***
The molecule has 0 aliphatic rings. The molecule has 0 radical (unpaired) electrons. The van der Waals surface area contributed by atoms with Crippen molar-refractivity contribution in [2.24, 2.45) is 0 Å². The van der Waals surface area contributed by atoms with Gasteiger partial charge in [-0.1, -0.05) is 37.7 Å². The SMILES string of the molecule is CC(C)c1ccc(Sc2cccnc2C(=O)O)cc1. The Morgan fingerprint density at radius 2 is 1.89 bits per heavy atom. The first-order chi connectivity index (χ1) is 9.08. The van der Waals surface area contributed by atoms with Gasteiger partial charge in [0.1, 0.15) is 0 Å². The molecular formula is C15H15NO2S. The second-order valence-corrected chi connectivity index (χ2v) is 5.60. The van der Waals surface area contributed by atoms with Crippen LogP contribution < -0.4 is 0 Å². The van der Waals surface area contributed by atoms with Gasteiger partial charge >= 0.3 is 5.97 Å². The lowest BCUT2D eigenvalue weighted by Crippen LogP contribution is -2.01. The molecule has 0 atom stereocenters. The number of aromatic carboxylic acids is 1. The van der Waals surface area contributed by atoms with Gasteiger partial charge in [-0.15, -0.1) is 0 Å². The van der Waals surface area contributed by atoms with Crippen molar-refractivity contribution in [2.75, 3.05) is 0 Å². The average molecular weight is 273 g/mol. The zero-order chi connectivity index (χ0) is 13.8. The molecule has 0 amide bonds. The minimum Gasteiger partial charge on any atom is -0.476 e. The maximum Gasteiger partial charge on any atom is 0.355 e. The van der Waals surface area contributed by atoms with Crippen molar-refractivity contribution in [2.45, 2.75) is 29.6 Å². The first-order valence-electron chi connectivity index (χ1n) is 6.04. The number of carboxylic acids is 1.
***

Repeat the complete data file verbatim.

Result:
The molecule has 0 aliphatic rings. The molecule has 0 radical (unpaired) electrons. The van der Waals surface area contributed by atoms with Crippen molar-refractivity contribution in [2.24, 2.45) is 0 Å². The van der Waals surface area contributed by atoms with Gasteiger partial charge in [-0.1, -0.05) is 37.7 Å². The SMILES string of the molecule is CC(C)c1ccc(Sc2cccnc2C(=O)O)cc1. The Morgan fingerprint density at radius 2 is 1.89 bits per heavy atom. The first-order chi connectivity index (χ1) is 9.08. The van der Waals surface area contributed by atoms with Gasteiger partial charge in [0.1, 0.15) is 0 Å². The molecular formula is C15H15NO2S. The second-order valence-corrected chi connectivity index (χ2v) is 5.60. The van der Waals surface area contributed by atoms with Crippen LogP contribution < -0.4 is 0 Å². The van der Waals surface area contributed by atoms with Gasteiger partial charge >= 0.3 is 5.97 Å². The lowest BCUT2D eigenvalue weighted by Crippen LogP contribution is -2.01. The molecule has 0 atom stereocenters. The number of aromatic carboxylic acids is 1. The van der Waals surface area contributed by atoms with Gasteiger partial charge in [-0.15, -0.1) is 0 Å². The van der Waals surface area contributed by atoms with Crippen molar-refractivity contribution in [2.75, 3.05) is 0 Å². The average molecular weight is 273 g/mol. The zero-order chi connectivity index (χ0) is 13.8. The molecule has 0 amide bonds. The minimum Gasteiger partial charge on any atom is -0.476 e. The maximum Gasteiger partial charge on any atom is 0.355 e. The van der Waals surface area contributed by atoms with Crippen molar-refractivity contribution in [2.45, 2.75) is 29.6 Å². The first-order valence-electron chi connectivity index (χ1n) is 6.04. The number of carboxylic acids is 1.